This is why people will dress up as storm troopers and dance around! It is the community of fans… or maybe because it is just fun!
Consistency Builds Trust
Warren Buffet once said, “It takes 20 years to build a reputation and five minutes to ruin it. If you think about that, you’ll do things differently.”
Build consistency into an organization through a series of touch points. A touchpoint is any area your customers and brand interact with each other.
Everything from how you answer the phone, to how well the grass is mowed all determines how people perceive your brand. Your goal is to provide consistent touch points from first to last, and from one consumer to the next!
Is the Price too Good to Be True?
What is the perceived value of a service, product, or offer? Image you’re purchasing your first home. You find a nice suburban listing with a white picket fence and a freshly manicured lawn. You know the other homes in the surrounding community are around $250k in value. The one you are looking at is physically indistinguishable from the rest. When you ask how much it is selling for they state $150,000.
Your next question most likely is, what is wrong with the home? The same goes for your business. If you are charging significantly more than your competition, what are you offering they are not? If you’re offering significantly less, what are you skimping on that your customers might need?
How Much Social Capital Does the Brand Own?
In today’s digital world, the brands with the most social capital are winning the race. Social capital is “purchased” via other customers discussing a brand on social networks. This concept has inundated itself in all levels of business. Just look at Gary Vaynerchuk’s video on how to get better service at a restaurant.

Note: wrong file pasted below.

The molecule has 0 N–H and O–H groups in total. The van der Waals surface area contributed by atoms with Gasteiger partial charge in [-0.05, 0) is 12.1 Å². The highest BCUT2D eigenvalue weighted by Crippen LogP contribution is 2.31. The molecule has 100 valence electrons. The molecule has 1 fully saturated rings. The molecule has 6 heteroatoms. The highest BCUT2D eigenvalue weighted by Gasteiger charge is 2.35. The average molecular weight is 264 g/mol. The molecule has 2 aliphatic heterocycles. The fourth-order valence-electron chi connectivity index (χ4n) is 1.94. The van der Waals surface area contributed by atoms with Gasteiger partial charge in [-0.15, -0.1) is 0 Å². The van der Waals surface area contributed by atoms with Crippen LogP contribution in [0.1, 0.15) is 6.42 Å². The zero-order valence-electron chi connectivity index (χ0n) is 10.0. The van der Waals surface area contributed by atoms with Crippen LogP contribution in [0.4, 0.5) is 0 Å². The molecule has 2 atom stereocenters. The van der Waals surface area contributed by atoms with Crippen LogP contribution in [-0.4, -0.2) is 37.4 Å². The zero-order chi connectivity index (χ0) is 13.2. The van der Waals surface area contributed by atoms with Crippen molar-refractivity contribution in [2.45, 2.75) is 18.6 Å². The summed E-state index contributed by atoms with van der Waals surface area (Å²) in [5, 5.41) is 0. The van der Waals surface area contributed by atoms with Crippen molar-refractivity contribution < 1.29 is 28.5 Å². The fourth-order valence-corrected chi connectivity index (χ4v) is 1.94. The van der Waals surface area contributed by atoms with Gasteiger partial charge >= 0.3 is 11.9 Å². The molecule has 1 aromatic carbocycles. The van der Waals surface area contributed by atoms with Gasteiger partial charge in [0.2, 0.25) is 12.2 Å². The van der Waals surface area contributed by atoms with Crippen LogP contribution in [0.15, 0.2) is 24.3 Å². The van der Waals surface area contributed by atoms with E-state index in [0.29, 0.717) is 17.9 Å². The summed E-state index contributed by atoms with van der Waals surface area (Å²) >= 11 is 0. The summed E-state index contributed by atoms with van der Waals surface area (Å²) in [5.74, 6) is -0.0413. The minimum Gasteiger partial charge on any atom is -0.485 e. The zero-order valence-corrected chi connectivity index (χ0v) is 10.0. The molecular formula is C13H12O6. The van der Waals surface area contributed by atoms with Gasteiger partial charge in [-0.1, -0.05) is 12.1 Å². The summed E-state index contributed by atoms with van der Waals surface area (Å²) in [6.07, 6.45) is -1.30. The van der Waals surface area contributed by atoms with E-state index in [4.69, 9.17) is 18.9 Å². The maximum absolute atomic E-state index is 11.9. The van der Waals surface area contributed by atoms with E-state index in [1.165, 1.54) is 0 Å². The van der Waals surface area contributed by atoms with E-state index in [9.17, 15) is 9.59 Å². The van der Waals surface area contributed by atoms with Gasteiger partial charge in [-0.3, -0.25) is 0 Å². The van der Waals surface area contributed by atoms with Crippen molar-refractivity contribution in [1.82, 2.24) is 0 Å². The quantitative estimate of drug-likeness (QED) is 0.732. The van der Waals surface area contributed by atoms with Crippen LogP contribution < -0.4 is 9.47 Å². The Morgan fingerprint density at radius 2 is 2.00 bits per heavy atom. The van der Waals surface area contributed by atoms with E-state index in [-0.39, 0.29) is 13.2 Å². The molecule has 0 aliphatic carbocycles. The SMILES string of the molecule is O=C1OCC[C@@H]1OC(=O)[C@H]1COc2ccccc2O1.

There is an old saying “10% of conflict is due to a difference in opinion, 90% due to the wrong tone of voice.” How you speak to your customers is more important than what you actually have to say.
The Video-Game Walkthrough Exercise
Travel to your local video game store and look at the front counter. I guarantee you will see the latest walkthrough of the top selling game.
These manuscripts are usually the size of a Charles Dickens novel. The walkthrough has everything you need to know about the game. And It will take you step by step through your entire journey, including all the cool bonuses.
Imagine you are a first-time customer interacting with your brand. Design a video game walkthrough for that customer. Make a list of every touch-point the customer would experience and in what order. Then find a way to take that touch-point from ordinary to extraordinary. Show them exactly what your vision of the future will be with their help. Then, inspire them to share that vision.
Your vision is your tool to create a culture of innovation and growth in an organization. This will be the focus of next week’s article… stay tuned!